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Fantasy football helps foreign-born players assimilate to American culture

On a Thursday night during Chicago Blackhawks training camp, a handful of players were gathered in a hotel room. Wearing sweats, they carried bottles of coconut water and bags of chips to snack on, and revved up their laptops to do what millions of other Americans did this fall: draft a fantasy football team.

Shortly before the No. 1 pick was on the clock, 31-year-old goalie Jeff Glass interjected as the voice of reason.

"What are we even doing drafting a league in Week 2?" Glass typed into the draft's chat interface.

"I mean," Glass said several weeks later. "The whole thing was so ridiculous."

Actually, the Thursday night game between theCincinnati Bengals and Houston Texanshad already kicked off. So this league technically would begin during Week 3 of the NFL season. They carried on anyway.

Welcome to a fantasy football league unlike most others. Its eight pretend general managers are professional hockey players (seven are in the Blackhawks organization, including top-four defenseman Jan Rutta, while the eighth, forward Kyle Baun, was traded to the Montreal Canadiens in October). One is Czech, one is Finnish, two are Canadian, three are Swedish and one is American. Their football knowledge spans a spectrum from Swede Robin Norell, who said his introduction to the sport came when he "watched the last game of the year and did a competition where you fill in boxes" (Super Bowl squares), to defenseman Luc Snuggerud, the lone American, who grew up in Minnesota as a devout Vikings fan.

"This is my third league," said Snuggerud, a 2014 Blackhawks draft pick who played at the University of Nebraska-Omaha. "I do one with my buddies from college, my buddies from home, and this one is with a bunch of European guys. But I love it. When you're in our locker room, there are guys from so many countries. Some guys have families, some guys are, like, 19. But we're just like everyone else on Sundays, who sit on their couch and watch football all day and then talk about it on Mondays. We just happen to be hockey players."

It's also a window into how some foreign players try to assimilate into American culture. "Football, it is a big thing here," saidVille Pokka, a Blackhawks defensive prospect who grew up in Finland. "Everyone in America is talking about football, always. So it is good for me to see why."

Just as Pokka and his fellow young prospects are adapting to life in the pros, they're also learning that it takes commitment to keep up in fantasy football.

Norell didn't realize that he needed to set his lineup in the first week, and he lost handily with half of his players on bye weeks. Erik Gustafsson, a fellow Swede, drafted three excellent players inArizona Cardinals running back David Johnson, New England Patriots wide receiver Julian Edelman and Jacksonville Jaguars wideout Allen Robinson. The only problem? All three had already suffered season-ending injuries. This is what happens when you begin in Week 3. Inexplicably, Gustafsson is in first place.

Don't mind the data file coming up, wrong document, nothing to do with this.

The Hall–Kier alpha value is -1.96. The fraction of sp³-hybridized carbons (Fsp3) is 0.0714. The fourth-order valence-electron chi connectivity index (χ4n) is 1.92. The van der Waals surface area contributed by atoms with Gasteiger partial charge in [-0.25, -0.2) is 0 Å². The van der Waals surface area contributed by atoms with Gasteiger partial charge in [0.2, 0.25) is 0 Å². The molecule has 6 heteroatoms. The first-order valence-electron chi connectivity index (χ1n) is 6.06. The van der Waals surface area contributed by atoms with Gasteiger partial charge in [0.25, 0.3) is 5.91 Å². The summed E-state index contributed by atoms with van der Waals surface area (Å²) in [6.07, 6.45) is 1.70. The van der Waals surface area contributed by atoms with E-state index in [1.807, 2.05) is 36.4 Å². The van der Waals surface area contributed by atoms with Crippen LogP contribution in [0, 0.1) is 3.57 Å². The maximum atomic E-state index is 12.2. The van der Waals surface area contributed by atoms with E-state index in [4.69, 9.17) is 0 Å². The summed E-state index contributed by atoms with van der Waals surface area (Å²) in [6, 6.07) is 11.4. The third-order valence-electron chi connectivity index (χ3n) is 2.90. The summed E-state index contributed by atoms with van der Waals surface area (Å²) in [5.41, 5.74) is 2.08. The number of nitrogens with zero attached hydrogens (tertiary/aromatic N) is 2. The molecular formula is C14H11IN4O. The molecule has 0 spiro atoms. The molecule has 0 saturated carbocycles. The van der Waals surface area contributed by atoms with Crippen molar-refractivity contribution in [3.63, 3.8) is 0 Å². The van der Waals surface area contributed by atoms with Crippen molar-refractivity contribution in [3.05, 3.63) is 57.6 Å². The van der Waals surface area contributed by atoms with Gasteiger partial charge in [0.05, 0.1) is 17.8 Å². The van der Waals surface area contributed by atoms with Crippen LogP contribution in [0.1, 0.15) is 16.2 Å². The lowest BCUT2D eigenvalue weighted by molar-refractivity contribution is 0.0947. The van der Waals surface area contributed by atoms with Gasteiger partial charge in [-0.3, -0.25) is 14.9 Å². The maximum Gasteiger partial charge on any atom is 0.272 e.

"It's hilarious," said Glass, a Canadian who grew up following the NFL. "There's been no trades. The waiver wire is dead. Some guys don't even set their rosters. You could pretty much hit the waiver wire right now and get a full team."

Rutta and Viktor Svedberg, a Swedish defenseman currently playing in Rockford of the American Hockey League, are the masterminds behind the league. They're both adopted football fans. At home in Stockholm, Svedberg said, "we had a little bit of coverage on television."

"The games started at 7 p.m. our time, which is perfect," Svedberg said. "Those were the early games in the U.S. You come home, you watch the first game, and then go to bed."

Rutta, a 27-year-old Czech league product who made the Blackhawks out of camp, is anIndianapolis Coltsfan. ("They were good when I first started following football," he explained. "And I like the quarterback, the [Andrew] Luck guy.")

In camp, Svedberg and Rutta discovered that they both wanted to start a fantasy football league -- they had each played in ones in Europe -- and canvassed the locker room to see who else would be interested. "We just asked everyone, 'Are you in a league?' No. 'Are you?'" Svedberg said. "So we got a group of people who weren't playing already. It turns out to be a bunch of Europeans. That was not the point. Everyone else had just been doing it already!"

Although Svedberg is good at getting organized, he still has work to do as commissioner: Given that the league started three weeks late, it's unsurprising that everyone is late on their payments. Nobody has paid the $50 buy-in yet.

Few other players in the Blackhawks organization are aware of the league, and Rutta, as a first-year player, isn't exactly forthcoming about it. The two biggest football fans on the Blackhawks are veteransPatrick Kane and Brent Seabrook. They're in a longstanding league among Blackhawks teammates, which includes some players who have moved on. Seabrook just happens to be Rutta's defensive partner. "I don't want to ask them for advice," Rutta said. "We have other things to worry about."

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